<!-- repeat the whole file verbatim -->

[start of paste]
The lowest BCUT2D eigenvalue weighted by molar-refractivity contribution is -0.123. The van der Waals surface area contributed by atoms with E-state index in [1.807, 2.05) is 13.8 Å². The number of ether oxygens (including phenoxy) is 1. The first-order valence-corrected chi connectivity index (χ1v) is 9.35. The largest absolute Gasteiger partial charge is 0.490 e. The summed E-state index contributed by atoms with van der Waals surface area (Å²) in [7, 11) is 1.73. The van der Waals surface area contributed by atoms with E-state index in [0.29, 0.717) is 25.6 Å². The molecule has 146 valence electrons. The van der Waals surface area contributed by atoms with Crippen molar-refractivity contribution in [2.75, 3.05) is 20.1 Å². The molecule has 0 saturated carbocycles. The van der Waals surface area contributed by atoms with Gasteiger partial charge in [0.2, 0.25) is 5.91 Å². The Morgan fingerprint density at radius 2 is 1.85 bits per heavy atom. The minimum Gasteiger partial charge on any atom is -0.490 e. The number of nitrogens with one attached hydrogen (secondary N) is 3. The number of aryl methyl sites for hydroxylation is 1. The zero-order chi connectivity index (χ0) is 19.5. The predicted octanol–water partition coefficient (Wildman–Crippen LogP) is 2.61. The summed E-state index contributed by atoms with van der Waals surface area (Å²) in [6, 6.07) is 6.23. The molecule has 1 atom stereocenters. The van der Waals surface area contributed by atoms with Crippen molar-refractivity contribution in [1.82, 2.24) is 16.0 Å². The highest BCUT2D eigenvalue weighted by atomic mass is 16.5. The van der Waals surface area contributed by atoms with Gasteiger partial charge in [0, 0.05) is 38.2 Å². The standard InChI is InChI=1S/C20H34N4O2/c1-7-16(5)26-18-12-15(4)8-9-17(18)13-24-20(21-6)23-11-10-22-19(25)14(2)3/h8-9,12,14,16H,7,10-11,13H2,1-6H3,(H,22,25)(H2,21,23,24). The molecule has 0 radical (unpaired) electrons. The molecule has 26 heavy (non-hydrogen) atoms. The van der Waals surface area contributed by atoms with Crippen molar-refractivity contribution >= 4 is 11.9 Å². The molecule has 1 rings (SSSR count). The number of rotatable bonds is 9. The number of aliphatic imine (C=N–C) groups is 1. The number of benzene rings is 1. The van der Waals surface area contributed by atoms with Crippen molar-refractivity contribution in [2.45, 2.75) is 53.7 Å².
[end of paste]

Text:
The lowest BCUT2D eigenvalue weighted by molar-refractivity contribution is -0.123. The van der Waals surface area contributed by atoms with E-state index in [1.807, 2.05) is 13.8 Å². The number of ether oxygens (including phenoxy) is 1. The first-order valence-corrected chi connectivity index (χ1v) is 9.35. The largest absolute Gasteiger partial charge is 0.490 e. The summed E-state index contributed by atoms with van der Waals surface area (Å²) in [7, 11) is 1.73. The van der Waals surface area contributed by atoms with E-state index in [0.29, 0.717) is 25.6 Å². The molecule has 146 valence electrons. The van der Waals surface area contributed by atoms with Crippen molar-refractivity contribution in [2.75, 3.05) is 20.1 Å². The molecule has 0 saturated carbocycles. The van der Waals surface area contributed by atoms with Gasteiger partial charge in [0.2, 0.25) is 5.91 Å². The Morgan fingerprint density at radius 2 is 1.85 bits per heavy atom. The minimum Gasteiger partial charge on any atom is -0.490 e. The number of nitrogens with one attached hydrogen (secondary N) is 3. The number of aryl methyl sites for hydroxylation is 1. The zero-order chi connectivity index (χ0) is 19.5. The predicted octanol–water partition coefficient (Wildman–Crippen LogP) is 2.61. The summed E-state index contributed by atoms with van der Waals surface area (Å²) in [6, 6.07) is 6.23. The molecule has 1 atom stereocenters. The van der Waals surface area contributed by atoms with Crippen molar-refractivity contribution in [1.82, 2.24) is 16.0 Å². The highest BCUT2D eigenvalue weighted by atomic mass is 16.5. The van der Waals surface area contributed by atoms with Gasteiger partial charge in [0, 0.05) is 38.2 Å². The standard InChI is InChI=1S/C20H34N4O2/c1-7-16(5)26-18-12-15(4)8-9-17(18)13-24-20(21-6)23-11-10-22-19(25)14(2)3/h8-9,12,14,16H,7,10-11,13H2,1-6H3,(H,22,25)(H2,21,23,24). The molecule has 0 radical (unpaired) electrons. The molecule has 26 heavy (non-hydrogen) atoms. The van der Waals surface area contributed by atoms with Crippen molar-refractivity contribution >= 4 is 11.9 Å². The molecule has 1 rings (SSSR count). The number of rotatable bonds is 9. The number of aliphatic imine (C=N–C) groups is 1. The number of benzene rings is 1. The van der Waals surface area contributed by atoms with Crippen molar-refractivity contribution in [2.45, 2.75) is 53.7 Å².